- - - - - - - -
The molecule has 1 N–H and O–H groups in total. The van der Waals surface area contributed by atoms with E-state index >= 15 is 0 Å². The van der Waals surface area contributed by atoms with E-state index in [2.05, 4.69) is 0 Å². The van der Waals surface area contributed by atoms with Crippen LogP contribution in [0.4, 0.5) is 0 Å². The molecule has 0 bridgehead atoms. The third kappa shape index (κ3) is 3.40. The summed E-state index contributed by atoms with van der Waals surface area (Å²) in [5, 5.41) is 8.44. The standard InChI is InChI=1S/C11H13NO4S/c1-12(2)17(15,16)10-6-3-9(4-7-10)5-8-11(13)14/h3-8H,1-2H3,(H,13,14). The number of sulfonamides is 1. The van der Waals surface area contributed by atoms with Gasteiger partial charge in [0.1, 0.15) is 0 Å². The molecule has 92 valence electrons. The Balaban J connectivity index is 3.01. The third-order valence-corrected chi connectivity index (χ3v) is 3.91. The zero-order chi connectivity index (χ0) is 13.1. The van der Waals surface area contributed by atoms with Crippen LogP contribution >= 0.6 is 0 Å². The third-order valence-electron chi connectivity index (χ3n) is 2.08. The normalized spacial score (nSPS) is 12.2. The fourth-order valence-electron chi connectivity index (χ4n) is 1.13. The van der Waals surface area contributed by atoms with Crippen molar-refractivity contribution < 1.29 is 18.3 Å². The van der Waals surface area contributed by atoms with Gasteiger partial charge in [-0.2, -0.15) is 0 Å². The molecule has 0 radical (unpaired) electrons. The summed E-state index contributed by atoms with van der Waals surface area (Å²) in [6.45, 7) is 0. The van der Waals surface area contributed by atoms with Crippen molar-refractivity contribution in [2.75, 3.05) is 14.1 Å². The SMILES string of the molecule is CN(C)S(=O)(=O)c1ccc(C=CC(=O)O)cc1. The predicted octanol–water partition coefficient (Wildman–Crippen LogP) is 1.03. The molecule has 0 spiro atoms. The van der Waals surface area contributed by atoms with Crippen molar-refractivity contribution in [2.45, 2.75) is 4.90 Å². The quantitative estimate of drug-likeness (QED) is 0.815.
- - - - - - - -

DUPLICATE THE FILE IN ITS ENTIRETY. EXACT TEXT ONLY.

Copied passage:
The molecule has 1 N–H and O–H groups in total. The van der Waals surface area contributed by atoms with E-state index >= 15 is 0 Å². The van der Waals surface area contributed by atoms with E-state index in [2.05, 4.69) is 0 Å². The van der Waals surface area contributed by atoms with Crippen LogP contribution in [0.4, 0.5) is 0 Å². The molecule has 0 bridgehead atoms. The third kappa shape index (κ3) is 3.40. The summed E-state index contributed by atoms with van der Waals surface area (Å²) in [5, 5.41) is 8.44. The standard InChI is InChI=1S/C11H13NO4S/c1-12(2)17(15,16)10-6-3-9(4-7-10)5-8-11(13)14/h3-8H,1-2H3,(H,13,14). The number of sulfonamides is 1. The van der Waals surface area contributed by atoms with Gasteiger partial charge in [0.1, 0.15) is 0 Å². The molecule has 92 valence electrons. The Balaban J connectivity index is 3.01. The third-order valence-corrected chi connectivity index (χ3v) is 3.91. The zero-order chi connectivity index (χ0) is 13.1. The van der Waals surface area contributed by atoms with Crippen LogP contribution >= 0.6 is 0 Å². The third-order valence-electron chi connectivity index (χ3n) is 2.08. The normalized spacial score (nSPS) is 12.2. The fourth-order valence-electron chi connectivity index (χ4n) is 1.13. The van der Waals surface area contributed by atoms with Crippen molar-refractivity contribution < 1.29 is 18.3 Å². The van der Waals surface area contributed by atoms with Gasteiger partial charge in [-0.2, -0.15) is 0 Å². The molecule has 0 radical (unpaired) electrons. The summed E-state index contributed by atoms with van der Waals surface area (Å²) in [6.45, 7) is 0. The van der Waals surface area contributed by atoms with Crippen molar-refractivity contribution in [2.75, 3.05) is 14.1 Å². The SMILES string of the molecule is CN(C)S(=O)(=O)c1ccc(C=CC(=O)O)cc1. The predicted octanol–water partition coefficient (Wildman–Crippen LogP) is 1.03. The molecule has 0 spiro atoms. The van der Waals surface area contributed by atoms with Crippen molar-refractivity contribution in [2.45, 2.75) is 4.90 Å². The quantitative estimate of drug-likeness (QED) is 0.815.